At least 1500 deaths and thousands more injured will be the result of the road carnage this festive season. Police Minister Bheki Cele stated that the shocking statistics show a strong correlation between alcohol abuse and serious crime.

Minister Cele further stated that “Police stations reporting high numbers of alcohol confiscations over the festive season are mostly the same stations experiencing a spike in murders, attempted murders, rapes and domestic abuse cases”.

“The figure we get on the deaths on the road are also associated with alcohol. The figures we get on drownings are also associated [with alcohol]. The figures we get on the abuse of women and children is also associated with alcohol, especially with those that abuse it. It is a source of evil and a source of crime.”

This statement is supported by a Reuters report where a group of British and European scientists presented a new scale of drug harm whereby they found that alcohol is a more dangerous drug than both  heroin and crack ( ranked second and third) when the combined harms to the user and to others are assessed.

Professor David Nutt, chairman of the ISCD, Britain’s Independent Scientific Committee on Drugs,  whose work was published in the Lancet medical journal, showed that “aggressively targeting alcohol harms is a valid and necessary public health strategy.”

He presented a new scale of drug harm that rates the damage to users themselves and to wider society, the scientists rated alcohol the most harmful overall and almost three times as harmful as cocaine or tobacco.

The World Health Organization estimates that risks linked to alcohol cause 2.5 million deaths a year from heart and liver disease, road accidents, suicides and cancer — accounting for 3.8 percent of all deaths. It is the third leading risk factor for premature death and disabilities worldwide.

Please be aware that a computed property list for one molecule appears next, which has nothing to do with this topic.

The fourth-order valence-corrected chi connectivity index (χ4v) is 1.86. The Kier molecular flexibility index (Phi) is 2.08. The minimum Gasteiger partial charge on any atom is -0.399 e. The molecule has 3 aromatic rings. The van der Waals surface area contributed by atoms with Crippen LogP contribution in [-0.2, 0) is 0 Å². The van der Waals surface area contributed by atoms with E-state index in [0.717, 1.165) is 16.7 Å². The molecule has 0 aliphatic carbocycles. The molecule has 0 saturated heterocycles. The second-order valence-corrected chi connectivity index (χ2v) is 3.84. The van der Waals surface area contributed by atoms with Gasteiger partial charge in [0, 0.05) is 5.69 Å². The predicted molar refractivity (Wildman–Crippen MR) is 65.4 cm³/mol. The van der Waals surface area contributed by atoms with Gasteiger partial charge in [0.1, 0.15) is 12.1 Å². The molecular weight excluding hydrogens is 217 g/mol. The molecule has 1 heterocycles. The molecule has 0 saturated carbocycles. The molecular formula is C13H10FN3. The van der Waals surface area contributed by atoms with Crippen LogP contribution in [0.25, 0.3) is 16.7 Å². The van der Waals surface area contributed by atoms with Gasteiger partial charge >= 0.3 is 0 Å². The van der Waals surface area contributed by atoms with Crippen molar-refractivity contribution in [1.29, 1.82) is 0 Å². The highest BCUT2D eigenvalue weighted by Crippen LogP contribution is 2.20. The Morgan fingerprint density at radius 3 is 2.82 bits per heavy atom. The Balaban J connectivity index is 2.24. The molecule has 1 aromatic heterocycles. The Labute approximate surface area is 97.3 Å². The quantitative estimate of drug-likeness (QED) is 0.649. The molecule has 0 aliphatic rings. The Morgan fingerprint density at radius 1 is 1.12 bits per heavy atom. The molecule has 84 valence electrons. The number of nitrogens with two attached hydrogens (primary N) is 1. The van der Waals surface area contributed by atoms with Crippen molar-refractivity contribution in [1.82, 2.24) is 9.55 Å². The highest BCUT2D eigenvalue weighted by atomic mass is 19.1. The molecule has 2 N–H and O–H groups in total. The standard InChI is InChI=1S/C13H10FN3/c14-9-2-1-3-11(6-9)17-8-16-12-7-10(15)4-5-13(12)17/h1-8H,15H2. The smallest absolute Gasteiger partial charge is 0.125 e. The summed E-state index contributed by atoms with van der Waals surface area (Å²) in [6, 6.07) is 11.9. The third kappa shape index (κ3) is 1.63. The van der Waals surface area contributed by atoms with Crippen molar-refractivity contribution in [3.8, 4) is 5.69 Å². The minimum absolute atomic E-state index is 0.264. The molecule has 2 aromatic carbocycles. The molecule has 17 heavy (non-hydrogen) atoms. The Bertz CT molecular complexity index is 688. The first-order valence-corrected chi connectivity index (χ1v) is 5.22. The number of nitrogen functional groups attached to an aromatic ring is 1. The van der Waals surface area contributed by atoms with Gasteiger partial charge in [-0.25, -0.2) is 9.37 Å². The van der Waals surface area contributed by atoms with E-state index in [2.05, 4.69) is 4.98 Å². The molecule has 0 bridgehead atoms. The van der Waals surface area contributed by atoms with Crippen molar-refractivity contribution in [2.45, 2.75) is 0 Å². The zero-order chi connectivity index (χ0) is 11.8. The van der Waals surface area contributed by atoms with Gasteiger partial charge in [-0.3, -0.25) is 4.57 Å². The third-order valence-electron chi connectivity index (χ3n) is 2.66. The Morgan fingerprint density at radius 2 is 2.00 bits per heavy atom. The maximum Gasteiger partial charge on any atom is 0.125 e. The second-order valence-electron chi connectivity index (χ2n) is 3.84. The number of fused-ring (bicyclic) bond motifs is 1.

In an effort to offer a guide to policy makers in health, policing, and social care, Nutt’s team rated drugs using a technique called multicriteria decision analysis (MCDA) which assessed damage according to nine criteria on harm to the user and seven criteria on harm to others.

Harms to the user included things such as drug-specific or drug-related death, damage to health, drug dependence and loss of relationships, while harms to others included crime, environmental damage, family conflict, international damage, economic cost, and damage to community cohesion.

Drugs were then scored out of 100, with 100 given to the most harmful drug and zero indicating no harm at all. The scientists found alcohol was most harmful, with a score of 72, followed by heroin with 55 and crack with 54.

Among some of the other drugs assessed, all a major scourge in South Africa, were crystal meth (33), cocaine (27), tobacco (26), amphetamine or speed (23), cannabis (20), benzodiazepines, such as Valium (15), ketamine (15), methadone (14), mephedrone (13), ecstasy (9), anabolic steroids (9), LSD (7) and magic mushrooms (5).

American studies reveal that alcohol use costs the U.S. a staggering $185 billion a year, more than all illegal drugs combined, in the form of lost workdays and drunken driving accidents. Alcohol is a most addictive psychoactive drug; about six million Americans persistently misuse it and another 8 million are permanently addicted to it.

As individuals are often part of social networks, it is easy to understand how alcohol abuse has a ripple effect across a person’s entire network of family, friends, employers, colleagues, and anyone else who depends on the person. Research shows that each addict affects at least 16 persons.

Yet alcohol is a socially accepted common drink and flows freely throughout society. Alcohol manufacturers spend billions of rands in advertisements promoting its relaxing and pleasing effects in newspapers, magazines, on radio and television.

Cigarette advertising was banned by the former health minister Nkosana Zuma because of the harmful effects on the individual. Mr Cele’s moral courage is admirable. His condemnation of the dire impact of alcohol in its destruction of life, families, violent deaths and serious crime requires urgent governmental intervention.

 

Dr Firoz Osman is a general medical practitioner. He is an executive member of the Media Review Network, and advocacy group based in Gauteng.

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